Combating Terrorism: Critical Components of a National Strategy to Enhance State and Local Preparedness Statement of Randall A. Yim, Managing Director, National Preparedness, Testimony before the Subcommittee on Government Efficiency, Financial Management, and Intergovernmental Relations, Committee on Government Reform, House of Representatives [open pdf - 291KB]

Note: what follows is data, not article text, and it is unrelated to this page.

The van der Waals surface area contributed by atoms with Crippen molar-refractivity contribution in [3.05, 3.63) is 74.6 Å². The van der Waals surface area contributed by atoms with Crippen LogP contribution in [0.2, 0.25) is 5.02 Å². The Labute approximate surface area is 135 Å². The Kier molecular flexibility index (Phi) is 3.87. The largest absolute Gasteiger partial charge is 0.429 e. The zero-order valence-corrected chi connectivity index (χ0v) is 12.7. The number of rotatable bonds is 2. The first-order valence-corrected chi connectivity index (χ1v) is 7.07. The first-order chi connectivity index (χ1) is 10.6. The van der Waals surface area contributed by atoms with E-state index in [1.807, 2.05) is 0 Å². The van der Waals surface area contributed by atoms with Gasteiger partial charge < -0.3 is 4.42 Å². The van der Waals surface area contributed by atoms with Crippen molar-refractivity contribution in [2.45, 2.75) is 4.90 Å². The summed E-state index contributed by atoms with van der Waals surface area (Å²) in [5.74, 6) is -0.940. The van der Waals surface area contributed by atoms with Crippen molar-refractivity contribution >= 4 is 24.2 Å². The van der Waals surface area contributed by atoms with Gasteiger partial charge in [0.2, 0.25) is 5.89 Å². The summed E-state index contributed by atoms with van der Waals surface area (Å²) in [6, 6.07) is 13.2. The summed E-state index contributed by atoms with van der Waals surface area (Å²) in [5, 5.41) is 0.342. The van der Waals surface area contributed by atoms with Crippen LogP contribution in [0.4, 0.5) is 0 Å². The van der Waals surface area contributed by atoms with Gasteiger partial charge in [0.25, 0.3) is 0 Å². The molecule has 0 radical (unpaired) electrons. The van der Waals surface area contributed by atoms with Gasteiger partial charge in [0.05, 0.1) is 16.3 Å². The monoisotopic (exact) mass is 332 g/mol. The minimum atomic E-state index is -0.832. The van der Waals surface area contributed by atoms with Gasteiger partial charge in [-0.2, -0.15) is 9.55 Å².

Federal, state, and local governments share responsibility in preparing for catastrophic terrorist attacks. Because the national security threat is diffuse and the challenge is highly intergovernmental, national policymakers must formulate strategies with a firm understanding of the interests, capacity, and challenges in addressing these issues. Key aspects of this strategy should include a definition and clarification of the appropriate roles and responsibilities of federal, state, and local entities. GAO has found fragmentation and overlap among federal assistance programs. More than 40 federal entities have roles in combating terrorism, and past federal efforts have resulted in a lack of accountability, a lack of cohesive effort, and program duplication. As state and local officials have noted, this situation has led to confusion, making it difficult to identify available federal preparedness resources and effectively partner with the federal government. Goals and performance measures should be established to guide the nation's preparedness efforts. For the nation's preparedness programs, however, outcomes have yet to be defined in terms of domestic preparedness. Given the recent and proposed increases in preparedness funding, real and meaningful improvements in preparedness and establishing clear goals and performance measures are critical to ensuring a successful and a fiscally responsible effort. The strategy should include a careful choice of the most appropriate tools of government to best achieve national goals. The choice and design of policy tools, such as grants, regulations, and partnerships, can enhance the government's capacity to (1) target areas of highest risk to better ensure that scarce federal resources address the most pressing needs, (2) promote shared responsibility by all parties, and (3) track and assess progress toward achieving national goals.
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